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Yuxtapuestoelmono's avatar
I want to watch the sun die dangit!.
Senecal's avatar
Yes, this!

We are the precursor stage for a species of robosapiens.
All the proof you need is knowing that 5T hdds are now available for less than $150 USD.

Next stop, colonization of the universe.
AmericanDreaming's avatar
All aboard. Choo-choo motherf*ckers.
Eusoniptera's avatar
What an interesting, clever, and open-minded thought!
MiGpilot's avatar
never thought of it that way!
Marz2013's avatar
yup, thats why gods here to bitch smack u back to peasant surfs, there can be only one! 
ClefJ's avatar
Very nice, thank you!
Roronoa-Forte's avatar
Life as we know it will have vanished from the face of the Earth long before the Sun actually dies.

The Earth isn't going to be safe until that 10-billionth year, nor is the Sun going to be unchanged until then. The Sun is getting hotter and brighter, little by little, with each passing moment as it burns up its fuel, loses its inner sustaining pressure, and contracts upon itself, which will make it burn hotter and brighter, and so on and so forth. The Earth will boil and fry to a crisp long before it leaves behind a pitiful legacy in the form of a very slight increase in the metallicity of the Sun.

We have maybe a billion years to get our shit together and get out of here. If we're very, very lucky. If we don't nuke ourselves first. If we don't eat each other alive.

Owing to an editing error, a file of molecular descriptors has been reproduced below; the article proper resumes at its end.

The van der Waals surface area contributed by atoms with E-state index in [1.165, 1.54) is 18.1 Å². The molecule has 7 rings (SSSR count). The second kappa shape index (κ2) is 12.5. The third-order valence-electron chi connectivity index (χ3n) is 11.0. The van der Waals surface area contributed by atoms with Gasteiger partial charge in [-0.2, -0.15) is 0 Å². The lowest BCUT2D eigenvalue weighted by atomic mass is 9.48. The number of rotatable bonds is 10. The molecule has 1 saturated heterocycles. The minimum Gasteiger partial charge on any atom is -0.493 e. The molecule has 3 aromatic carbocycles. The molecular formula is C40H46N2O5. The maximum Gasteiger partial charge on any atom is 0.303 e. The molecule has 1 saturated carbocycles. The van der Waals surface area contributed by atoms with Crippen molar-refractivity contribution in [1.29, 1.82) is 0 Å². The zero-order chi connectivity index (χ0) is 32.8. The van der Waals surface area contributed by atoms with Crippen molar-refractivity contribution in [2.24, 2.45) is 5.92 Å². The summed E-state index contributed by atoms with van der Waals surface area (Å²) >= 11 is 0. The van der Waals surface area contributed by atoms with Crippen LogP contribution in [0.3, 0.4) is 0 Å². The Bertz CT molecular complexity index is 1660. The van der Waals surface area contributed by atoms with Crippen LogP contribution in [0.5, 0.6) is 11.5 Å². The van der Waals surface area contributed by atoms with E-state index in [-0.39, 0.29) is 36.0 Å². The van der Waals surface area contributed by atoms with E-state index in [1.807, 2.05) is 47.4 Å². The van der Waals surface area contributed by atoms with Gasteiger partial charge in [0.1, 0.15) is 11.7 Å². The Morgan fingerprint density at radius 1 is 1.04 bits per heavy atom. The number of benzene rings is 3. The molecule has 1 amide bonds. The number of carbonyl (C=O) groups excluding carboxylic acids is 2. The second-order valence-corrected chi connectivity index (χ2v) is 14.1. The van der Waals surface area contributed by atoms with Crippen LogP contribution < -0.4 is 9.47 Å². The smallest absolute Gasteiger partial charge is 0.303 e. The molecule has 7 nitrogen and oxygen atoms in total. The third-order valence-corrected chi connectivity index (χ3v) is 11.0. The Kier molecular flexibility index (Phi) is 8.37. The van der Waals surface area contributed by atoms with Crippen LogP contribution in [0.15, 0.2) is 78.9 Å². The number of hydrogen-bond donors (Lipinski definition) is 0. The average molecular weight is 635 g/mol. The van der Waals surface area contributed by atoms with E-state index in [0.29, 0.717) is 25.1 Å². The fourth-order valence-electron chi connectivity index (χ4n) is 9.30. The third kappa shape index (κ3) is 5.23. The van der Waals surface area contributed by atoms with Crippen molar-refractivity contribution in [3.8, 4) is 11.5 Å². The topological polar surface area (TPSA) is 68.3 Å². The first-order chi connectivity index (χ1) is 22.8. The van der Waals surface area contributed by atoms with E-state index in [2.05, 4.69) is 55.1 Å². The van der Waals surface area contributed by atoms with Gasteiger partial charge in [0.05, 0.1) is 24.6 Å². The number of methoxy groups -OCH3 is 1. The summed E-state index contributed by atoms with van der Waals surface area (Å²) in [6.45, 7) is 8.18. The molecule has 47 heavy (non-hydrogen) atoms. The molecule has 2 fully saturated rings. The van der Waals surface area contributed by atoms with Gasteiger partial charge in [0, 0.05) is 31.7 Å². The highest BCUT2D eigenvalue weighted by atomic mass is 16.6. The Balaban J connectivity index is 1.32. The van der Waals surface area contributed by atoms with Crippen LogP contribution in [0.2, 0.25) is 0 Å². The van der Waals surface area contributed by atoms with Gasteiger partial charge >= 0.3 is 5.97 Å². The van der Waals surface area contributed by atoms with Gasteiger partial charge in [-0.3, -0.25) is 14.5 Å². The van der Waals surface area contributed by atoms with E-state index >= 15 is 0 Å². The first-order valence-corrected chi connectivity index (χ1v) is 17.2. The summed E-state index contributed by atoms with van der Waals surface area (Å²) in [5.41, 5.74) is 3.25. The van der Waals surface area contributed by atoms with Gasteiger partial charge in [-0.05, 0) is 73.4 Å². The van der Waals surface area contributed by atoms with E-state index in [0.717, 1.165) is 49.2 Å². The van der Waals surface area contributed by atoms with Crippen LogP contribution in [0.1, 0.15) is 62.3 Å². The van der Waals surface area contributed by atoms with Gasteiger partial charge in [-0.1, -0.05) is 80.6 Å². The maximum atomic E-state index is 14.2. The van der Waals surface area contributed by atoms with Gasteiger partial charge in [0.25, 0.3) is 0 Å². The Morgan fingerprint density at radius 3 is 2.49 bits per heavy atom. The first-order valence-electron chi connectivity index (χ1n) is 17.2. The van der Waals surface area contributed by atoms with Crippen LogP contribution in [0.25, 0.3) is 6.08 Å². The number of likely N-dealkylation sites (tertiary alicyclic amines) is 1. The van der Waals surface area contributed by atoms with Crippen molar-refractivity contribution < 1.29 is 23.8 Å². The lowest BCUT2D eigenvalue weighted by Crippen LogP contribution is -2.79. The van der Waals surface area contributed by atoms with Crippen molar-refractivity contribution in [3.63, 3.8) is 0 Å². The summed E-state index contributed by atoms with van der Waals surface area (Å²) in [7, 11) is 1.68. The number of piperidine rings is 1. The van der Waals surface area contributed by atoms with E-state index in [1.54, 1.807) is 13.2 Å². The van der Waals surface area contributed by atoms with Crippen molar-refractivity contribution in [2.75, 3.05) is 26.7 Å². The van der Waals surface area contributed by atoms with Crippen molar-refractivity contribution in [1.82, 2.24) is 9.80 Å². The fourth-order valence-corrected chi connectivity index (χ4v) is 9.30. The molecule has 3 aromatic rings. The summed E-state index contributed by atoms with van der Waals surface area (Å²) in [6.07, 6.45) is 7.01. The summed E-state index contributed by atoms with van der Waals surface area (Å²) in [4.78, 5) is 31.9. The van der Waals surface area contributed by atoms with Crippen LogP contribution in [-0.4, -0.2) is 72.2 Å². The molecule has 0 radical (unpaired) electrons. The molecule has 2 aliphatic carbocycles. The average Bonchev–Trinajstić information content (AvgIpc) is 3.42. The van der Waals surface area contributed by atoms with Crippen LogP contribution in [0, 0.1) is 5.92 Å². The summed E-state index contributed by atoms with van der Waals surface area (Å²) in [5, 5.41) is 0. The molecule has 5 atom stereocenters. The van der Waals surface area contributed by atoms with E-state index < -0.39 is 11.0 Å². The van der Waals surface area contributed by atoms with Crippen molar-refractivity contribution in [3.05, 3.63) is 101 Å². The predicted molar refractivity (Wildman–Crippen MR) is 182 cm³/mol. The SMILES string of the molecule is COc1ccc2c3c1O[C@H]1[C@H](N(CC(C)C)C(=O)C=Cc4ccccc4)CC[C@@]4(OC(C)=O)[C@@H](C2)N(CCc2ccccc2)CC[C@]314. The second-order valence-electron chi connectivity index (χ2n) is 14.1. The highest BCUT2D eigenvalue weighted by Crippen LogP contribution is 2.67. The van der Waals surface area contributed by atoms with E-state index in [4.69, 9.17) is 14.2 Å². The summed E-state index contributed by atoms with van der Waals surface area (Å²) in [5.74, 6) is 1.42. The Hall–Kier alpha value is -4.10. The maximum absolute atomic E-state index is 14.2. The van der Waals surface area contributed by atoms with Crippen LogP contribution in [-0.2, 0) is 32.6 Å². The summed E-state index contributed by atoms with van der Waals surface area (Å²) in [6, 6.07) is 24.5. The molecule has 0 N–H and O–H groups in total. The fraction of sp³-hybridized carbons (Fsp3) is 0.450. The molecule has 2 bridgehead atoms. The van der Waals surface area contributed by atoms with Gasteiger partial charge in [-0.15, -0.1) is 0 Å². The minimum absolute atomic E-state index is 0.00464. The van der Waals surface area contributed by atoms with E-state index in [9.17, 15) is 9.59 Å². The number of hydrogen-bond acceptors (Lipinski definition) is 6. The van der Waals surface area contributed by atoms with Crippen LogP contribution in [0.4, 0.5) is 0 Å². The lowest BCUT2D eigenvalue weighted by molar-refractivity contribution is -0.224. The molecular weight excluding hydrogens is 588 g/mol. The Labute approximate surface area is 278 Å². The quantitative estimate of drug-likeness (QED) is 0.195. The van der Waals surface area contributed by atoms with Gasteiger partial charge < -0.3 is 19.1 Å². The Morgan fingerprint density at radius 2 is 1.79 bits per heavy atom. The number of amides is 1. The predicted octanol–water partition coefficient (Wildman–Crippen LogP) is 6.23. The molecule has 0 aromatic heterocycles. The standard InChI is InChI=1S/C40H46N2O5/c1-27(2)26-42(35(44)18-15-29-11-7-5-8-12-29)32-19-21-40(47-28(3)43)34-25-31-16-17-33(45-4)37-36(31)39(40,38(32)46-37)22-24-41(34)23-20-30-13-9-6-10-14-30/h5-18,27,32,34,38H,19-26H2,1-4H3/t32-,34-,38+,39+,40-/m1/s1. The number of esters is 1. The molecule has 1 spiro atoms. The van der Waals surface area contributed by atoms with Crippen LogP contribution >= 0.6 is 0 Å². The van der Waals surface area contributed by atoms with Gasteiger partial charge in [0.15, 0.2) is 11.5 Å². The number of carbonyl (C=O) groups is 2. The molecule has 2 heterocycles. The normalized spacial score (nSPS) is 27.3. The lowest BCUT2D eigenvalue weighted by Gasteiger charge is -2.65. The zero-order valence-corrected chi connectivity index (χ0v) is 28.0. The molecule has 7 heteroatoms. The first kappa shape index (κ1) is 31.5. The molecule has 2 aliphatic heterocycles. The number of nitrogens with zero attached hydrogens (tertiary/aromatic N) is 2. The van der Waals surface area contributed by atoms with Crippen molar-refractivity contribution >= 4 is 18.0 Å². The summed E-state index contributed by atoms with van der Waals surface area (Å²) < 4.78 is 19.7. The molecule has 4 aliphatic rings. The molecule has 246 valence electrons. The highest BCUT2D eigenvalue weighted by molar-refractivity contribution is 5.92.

ToxicMutagen's avatar
I wonder what life on earth will be like when the sun dies, or if there will be any life to see, feel, or experience it before their own demise. 
PyrrhusiVictoria's avatar
I like it :) I always hated the trope that makes humans out to be the pinnacle of life. As if all life is crawling through evolution just to some day become like us humans. It's the same sense of unmerited self-importance that made people once think that earth was the center of the universe. It's the same mentality that some people have when they ask why all monkeys haven't become human yet (well, there are a lot of other problems with that question, but...)

I was reading a book on genetics recently, and the author made a great point. Humans are an example of a species that evolved to complexity, but not one that evolved to, or is any closer to perfection, than any other given species. There are different ways of thinking about genetic and evolutionary "perfection" (it's all sort of relative). But for example, there are quite a few species of bacteria that have a far more perfect genome than humans, despite the fact that they are exponentially less complex. As we acquire mutations, certain genes lose their functions, migrate to the wrong spots where they become ineffective, etc. Some bacteria have evolved to the point of purging their genomes of such "garbage" genes, while we have a not insignificant amount of the stuff. This is possible because evolutionary time is measured in generations, not in years. Bacteria have millions of generations for each one of ours.
TealSpace's avatar

Same entirely! I always wondered why humans thought they were so great my entire life. I mean, we in general are very intelligent, usually, but that also makes us the dumbest species. The more and more intelligent a species is, the more and more room for variety there is in stupid behaviors to oppose that intelligence. At least, that's the logical conclusion I think I have come to.

   Also always thought they were the ugliest species on earth ;) (Wink) I have met no one yet who holds the same subjective perspective.

   I agree completely with your second paragraph, I had come to that same conclusion in my childhood. It kind of surprises me that not many persons have thought of it that way, they either haven't taken the slightest time to ponder, have been conditioned by society, or they don't want to believe it. Or, any combination of those three.